Computers and smartboards are common in today’s classrooms. As electronic devices transition between home and school, it’s clear that the use of these technologies is evolving from a trend to a necessity, even among the youngest students.

According to a study by the American Optometric Association (AOA), 41% of children have their own smartphone or tablet and 32 percent use both eBooks and textbooks at school. Additionally, 66 percent of children use a computer or tablet to do homework or study. With the consistent use of electronic devices throughout the day and evening, children of all ages can face a number of visual challenges.

Ongoing use of electronic devices won’t damage vision, but regular, lengthy use of technology at school or for homework can lead to a temporary vision condition called computer vision syndrome (CVS). Symptoms of CVS can include eye strain, headaches, fatigue, burning or tired eyes, loss of focus, blurred vision, double vision or head and neck pain. The doctors at Westside Optometry recommend that students  rest their eyes by following the 20-20-20 rule. When using electronic devices or doing near work, take a 20-second break, every 20 minutes and view something 20 feet away.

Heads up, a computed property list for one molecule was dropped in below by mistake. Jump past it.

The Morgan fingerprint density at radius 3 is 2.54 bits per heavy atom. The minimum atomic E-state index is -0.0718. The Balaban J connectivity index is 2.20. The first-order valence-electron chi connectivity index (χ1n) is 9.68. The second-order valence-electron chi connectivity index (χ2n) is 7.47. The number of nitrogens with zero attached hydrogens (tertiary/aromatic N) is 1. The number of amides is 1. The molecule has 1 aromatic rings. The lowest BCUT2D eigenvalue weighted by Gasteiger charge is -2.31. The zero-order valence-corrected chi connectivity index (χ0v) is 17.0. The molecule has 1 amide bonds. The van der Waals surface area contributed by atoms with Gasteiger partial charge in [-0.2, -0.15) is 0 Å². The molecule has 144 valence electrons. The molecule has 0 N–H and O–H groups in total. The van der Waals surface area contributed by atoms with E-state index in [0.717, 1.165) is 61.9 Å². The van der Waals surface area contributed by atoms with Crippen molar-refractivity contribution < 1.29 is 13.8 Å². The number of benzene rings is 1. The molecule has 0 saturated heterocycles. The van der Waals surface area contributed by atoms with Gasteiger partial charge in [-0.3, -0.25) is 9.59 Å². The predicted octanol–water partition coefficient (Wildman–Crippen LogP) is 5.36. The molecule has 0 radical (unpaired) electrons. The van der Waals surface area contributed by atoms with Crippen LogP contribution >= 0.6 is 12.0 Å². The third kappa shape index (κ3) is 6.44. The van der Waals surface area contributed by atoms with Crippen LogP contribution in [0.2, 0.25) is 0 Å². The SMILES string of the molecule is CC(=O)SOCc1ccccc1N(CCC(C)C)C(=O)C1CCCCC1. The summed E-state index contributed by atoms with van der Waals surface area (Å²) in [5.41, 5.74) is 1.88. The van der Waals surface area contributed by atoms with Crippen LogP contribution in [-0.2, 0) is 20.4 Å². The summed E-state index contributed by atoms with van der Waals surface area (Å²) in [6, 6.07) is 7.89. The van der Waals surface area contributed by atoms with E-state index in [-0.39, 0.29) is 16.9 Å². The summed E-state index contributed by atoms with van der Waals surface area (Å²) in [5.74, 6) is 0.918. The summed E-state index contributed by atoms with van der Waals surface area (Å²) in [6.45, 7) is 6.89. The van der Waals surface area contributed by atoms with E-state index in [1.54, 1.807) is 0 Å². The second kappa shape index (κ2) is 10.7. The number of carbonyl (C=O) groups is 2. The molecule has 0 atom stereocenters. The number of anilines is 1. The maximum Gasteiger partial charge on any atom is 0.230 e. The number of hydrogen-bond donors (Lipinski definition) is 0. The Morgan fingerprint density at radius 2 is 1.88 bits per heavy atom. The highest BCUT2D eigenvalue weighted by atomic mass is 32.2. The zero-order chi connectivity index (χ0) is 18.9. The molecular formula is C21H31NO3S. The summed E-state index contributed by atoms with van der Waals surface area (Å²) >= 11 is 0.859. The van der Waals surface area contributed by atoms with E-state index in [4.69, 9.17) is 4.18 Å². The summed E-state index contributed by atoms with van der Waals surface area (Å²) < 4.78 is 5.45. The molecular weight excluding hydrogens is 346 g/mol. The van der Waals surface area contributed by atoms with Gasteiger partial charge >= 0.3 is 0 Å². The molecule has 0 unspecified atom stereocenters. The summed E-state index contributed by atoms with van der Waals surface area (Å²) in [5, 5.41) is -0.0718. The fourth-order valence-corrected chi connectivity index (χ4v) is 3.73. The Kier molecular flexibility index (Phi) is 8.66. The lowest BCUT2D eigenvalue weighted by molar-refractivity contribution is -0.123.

One in four children have an undiagnosed vision problem simply because they may not recognize that their eyesight isn’t optimal or is changing. Comprehensive eye exams are one of the most important investments a parent can make to help maximize their child’s education and contribute to overall health and well-being, especially since some vision problems may not have warning signs. Unfortunately, parents often assume that if a child passes a school screening, their vision is fine.

Below are some symptoms that can indicate a child has a vision problem:

  • Squints while reading or watching television
  • Turns or tilts head or covers an eye
  • Consistently performs below potential or struggles to complete homework
  • Has behavioral problems

Call Westside Optometry (707)762-8643 to schedule an eye exam for your child.

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